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Warren on what has changed since she opted not to run in 2016: 'Donald Trump'

Warren on what has changed since she opted not to run in 2016: 'Donald Trump'
© Greg Nash

Sen. Elizabeth WarrenElizabeth WarrenLawmakers bicker over how to go after tax cheats Warren calls for US to support ceasefire between Israel and Hamas Sanders: Netanyahu has cultivated 'racist nationalism' MORE (D-Mass.) fielded questions about her 2020 plans on Friday during an appearance at a historically black college, where she emphasized a renewed focus on political activism after President TrumpDonald TrumpFranklin Graham says Trump comeback would 'be a very tough thing to do' Man suspected in wife's disappearance accused of casting her ballot for Trump Stefanik: Cheney is 'looking backwards' MORE's election.

Speaking at Dillard University in New Orleans, Warren was asked what may have changed since she opted not to run for president in 2016, The Associated Press reported.

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“Two words: Donald Trump,” Warren responded during a Q&A panel hosted by Rep. Cedric RichmondCedric RichmondCarter sworn in as House member to replace Richmond, padding Democrats' majority Biden set to flex clemency powers Democrats confront difficult prospects for midterms MORE (D-La.), the chairman of the Congressional Black Caucus.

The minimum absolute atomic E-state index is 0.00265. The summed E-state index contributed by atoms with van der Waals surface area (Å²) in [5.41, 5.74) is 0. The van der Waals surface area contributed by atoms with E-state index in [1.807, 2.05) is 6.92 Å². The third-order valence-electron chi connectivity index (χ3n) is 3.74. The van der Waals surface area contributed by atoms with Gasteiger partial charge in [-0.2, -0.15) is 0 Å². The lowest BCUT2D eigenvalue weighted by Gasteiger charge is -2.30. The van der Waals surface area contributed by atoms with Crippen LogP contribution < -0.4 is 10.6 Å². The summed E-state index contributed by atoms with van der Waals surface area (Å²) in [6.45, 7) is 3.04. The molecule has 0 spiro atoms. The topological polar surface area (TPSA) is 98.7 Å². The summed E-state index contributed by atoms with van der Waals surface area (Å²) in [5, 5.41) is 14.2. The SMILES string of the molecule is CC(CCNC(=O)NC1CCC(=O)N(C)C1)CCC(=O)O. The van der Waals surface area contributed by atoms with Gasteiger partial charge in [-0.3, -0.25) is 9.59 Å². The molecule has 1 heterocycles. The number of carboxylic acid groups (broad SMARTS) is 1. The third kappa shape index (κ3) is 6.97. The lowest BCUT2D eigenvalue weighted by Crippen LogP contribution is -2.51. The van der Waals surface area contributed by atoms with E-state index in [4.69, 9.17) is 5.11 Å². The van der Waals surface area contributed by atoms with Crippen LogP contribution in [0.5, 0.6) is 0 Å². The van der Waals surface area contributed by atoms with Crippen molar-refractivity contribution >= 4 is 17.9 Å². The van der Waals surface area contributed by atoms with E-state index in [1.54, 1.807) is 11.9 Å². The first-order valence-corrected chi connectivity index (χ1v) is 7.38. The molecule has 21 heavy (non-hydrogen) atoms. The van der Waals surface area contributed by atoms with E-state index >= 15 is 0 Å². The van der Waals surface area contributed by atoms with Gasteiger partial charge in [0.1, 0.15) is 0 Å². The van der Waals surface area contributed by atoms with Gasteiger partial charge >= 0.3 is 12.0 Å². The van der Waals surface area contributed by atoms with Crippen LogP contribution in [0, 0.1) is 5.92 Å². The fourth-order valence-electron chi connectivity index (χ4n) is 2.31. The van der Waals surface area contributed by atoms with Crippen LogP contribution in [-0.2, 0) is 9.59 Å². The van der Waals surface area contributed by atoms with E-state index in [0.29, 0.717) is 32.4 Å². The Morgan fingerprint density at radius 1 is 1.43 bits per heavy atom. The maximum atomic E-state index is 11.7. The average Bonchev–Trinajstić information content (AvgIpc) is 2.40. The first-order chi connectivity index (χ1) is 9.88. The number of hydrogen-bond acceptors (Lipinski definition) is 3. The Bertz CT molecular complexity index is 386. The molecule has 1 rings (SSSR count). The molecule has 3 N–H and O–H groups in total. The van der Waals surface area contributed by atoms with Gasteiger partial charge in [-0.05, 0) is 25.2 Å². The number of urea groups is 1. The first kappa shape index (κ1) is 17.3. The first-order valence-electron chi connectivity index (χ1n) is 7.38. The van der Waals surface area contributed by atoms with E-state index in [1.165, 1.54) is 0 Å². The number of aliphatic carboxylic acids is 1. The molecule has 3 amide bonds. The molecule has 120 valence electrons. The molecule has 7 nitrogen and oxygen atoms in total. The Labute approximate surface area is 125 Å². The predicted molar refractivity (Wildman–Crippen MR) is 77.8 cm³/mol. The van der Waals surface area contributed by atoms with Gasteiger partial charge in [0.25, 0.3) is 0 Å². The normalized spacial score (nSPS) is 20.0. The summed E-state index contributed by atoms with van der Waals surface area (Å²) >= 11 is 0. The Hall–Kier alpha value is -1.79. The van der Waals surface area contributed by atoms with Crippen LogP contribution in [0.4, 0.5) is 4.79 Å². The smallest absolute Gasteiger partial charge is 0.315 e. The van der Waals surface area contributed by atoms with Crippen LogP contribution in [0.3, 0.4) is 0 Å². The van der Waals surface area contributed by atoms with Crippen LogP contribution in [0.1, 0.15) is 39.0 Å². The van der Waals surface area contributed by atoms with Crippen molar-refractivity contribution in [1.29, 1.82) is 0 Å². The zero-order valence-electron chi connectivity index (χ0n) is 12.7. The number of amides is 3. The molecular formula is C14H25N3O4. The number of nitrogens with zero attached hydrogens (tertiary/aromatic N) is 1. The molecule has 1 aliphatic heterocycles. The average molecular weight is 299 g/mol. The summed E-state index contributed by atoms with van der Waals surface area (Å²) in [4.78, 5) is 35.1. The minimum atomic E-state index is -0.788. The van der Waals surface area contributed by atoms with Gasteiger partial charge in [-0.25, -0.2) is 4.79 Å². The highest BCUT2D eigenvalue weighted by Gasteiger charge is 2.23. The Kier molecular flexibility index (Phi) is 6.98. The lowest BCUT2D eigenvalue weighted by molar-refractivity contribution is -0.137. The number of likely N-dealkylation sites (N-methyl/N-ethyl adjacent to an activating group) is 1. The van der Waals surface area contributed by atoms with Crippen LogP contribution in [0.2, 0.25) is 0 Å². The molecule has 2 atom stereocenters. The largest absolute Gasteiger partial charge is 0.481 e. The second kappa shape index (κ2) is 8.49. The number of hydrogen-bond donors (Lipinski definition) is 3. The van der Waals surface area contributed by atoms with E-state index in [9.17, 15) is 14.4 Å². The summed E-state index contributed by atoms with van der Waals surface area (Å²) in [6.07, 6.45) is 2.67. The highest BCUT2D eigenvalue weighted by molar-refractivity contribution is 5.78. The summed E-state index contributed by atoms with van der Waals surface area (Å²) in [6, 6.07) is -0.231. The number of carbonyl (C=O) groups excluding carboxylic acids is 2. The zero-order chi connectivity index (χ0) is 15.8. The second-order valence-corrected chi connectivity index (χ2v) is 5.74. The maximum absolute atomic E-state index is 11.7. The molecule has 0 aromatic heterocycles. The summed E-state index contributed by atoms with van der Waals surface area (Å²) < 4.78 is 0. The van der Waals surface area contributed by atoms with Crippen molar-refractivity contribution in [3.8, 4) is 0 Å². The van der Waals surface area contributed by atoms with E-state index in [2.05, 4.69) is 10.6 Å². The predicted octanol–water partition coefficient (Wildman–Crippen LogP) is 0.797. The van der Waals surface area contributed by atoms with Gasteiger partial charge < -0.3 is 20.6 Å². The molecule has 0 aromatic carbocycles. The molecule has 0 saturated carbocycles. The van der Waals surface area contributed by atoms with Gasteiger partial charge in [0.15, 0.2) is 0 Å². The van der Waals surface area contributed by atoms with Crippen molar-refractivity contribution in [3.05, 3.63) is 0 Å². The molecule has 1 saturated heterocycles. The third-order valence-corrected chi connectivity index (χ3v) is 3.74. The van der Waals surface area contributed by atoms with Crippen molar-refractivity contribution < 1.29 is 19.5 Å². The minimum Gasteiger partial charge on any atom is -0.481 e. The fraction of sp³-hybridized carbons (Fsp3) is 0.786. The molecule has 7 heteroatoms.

Warren then shifted to discussing other topics including the upcoming midterm elections in November, saying they are an opportunity to halt the president's agenda in Congress. 

The Massachusetts senator is among several Senate Democrats widely viewed as potential candidates during the next White House race.

Warren, 69, is up for reelection to her Senate seat this year and had told reporters in April that she planned to serve her full six-year term if reelected in November.

“I am not running for president of the United States. That’s my plan," Warren said at the time.

Warren, a progressive firebrand, is considered a top potential Democratic contender in 2020, along with fellow Sens. Bernie SandersBernie SandersMusk's SpaceX has a competitive advantage over Bezos' Blue Origin New York, New Jersey, California face long odds in scrapping SALT  Warren calls for US to support ceasefire between Israel and Hamas MORE (I-Vt.), Kamala HarrisKamala HarrisHere's why Joe Biden polls well, but Kamala Harris does not Immigration experts say GOP senators questioned DHS secretary with misleading chart Carper urges Biden to nominate ambassadors amid influx at border MORE (D-Calif.) and Cory BookerCory BookerPolice reform talks hit familiar stumbling block Almost 20 advocacy groups team up to pressure Congress to pass health care bill for immigrants Biden adds pressure to congressional talks with self-imposed deadlines MORE (D-N.J.).

Warren was one of several potential candidates, including Booker and Harris, who spoke at the progressive Netroots Nation conference in New Orleans this week.

The annual gathering has been a top speaking spot for past Democratic contenders, including former President Obama and Sanders during his 2016 bid.

Also speaking at Netroots Nation this week was Alexandria Ocasio-Cortez (D), the self-described democratic socialist who won a surprise victory over longtime Rep. Joseph Crowley (N.Y.), the No. 4 House Democrat, in a Democratic primary in New York in June.